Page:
The conventional pickup truck tailgate is removed in the dumping position shown in FIG. 1. This eliminates the problem of dumped material remaining on the tailgate.
For simplicity and ease of understanding certain supporting structural members incorporated into liner body 11 are not shown in FIG. 1. These structural members are shown in FIGS. 2, 2 a, 3 and 4. In the illustrated embodiment, such members are specified to support a maximum load of two tons or 4000 pounds. The truck 15 must have a rating equal to two tons or more to carry this load. The maximum rating for the truck will determine the maximum load of each dumping apparatus. The thickness and number of the preferably steel structural supporting members must be such that when loaded to maximum, the bending or torsion of the liner body 11 will not be so great as to cause the liner body 11 to bind with any portion of the conventional pickup truck bed 68.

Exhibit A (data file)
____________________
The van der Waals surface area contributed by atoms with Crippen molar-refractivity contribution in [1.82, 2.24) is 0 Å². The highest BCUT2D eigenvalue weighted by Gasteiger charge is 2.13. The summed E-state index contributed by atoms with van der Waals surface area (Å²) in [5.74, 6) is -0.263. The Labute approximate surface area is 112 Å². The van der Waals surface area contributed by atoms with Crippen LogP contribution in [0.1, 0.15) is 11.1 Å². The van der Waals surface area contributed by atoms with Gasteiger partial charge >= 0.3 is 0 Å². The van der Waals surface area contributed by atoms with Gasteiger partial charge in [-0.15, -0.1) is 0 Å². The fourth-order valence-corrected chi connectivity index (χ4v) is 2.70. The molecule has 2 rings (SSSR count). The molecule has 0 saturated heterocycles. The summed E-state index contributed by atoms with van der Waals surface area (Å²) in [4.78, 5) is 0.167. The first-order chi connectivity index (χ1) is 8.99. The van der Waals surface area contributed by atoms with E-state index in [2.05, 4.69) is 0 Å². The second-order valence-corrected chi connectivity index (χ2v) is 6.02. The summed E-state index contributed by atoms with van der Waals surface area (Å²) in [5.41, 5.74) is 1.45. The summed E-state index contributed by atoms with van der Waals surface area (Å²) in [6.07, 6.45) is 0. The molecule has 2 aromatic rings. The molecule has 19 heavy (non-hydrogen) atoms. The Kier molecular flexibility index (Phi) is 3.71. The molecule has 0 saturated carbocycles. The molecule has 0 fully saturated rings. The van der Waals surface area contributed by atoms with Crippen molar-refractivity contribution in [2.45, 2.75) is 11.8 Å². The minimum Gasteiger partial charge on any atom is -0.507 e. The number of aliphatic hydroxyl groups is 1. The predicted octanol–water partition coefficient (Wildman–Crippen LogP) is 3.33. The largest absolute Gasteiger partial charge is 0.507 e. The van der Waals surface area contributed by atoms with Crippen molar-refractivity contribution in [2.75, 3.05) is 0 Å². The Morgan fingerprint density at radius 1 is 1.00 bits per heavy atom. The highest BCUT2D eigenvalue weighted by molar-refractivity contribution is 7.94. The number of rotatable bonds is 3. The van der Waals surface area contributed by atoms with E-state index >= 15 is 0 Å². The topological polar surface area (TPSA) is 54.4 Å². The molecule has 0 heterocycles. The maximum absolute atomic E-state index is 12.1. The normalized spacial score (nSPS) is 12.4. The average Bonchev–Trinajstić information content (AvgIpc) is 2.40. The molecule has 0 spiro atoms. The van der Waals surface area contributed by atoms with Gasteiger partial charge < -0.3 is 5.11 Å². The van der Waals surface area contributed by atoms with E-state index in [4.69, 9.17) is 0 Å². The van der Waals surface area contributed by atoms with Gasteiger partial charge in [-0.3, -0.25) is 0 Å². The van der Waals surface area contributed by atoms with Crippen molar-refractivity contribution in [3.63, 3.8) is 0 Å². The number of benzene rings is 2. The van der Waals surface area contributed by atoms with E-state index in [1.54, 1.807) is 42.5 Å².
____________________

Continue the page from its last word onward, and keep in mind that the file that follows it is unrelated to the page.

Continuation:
FIG. 2 shows the lifting apparatus 10 within the truck bed 68 in a lowered position. Hydraulic ram 17 a is shown in a retracted position and is hinged through a clevis bracket 66 which in turn is preferably bolted to the bottom 14 of the truck bed 68. Vertical structural members 20 and 21 and horizontal members 22 and 23 are used to strengthen the liner body 11. In the illustrated embodiment, a piston of the single-acting ram 17 a acts against a lower surface of horizontal member 19 of the liner body through an attached rod eye bracket 24. A gate 25 is removably installed, either on the truck body or on the liner body 11 as shown, to retain loose material in the liner body 11 when carrying such material. Gate 25 is retained by locking pins and hinges 26 a and 26 b.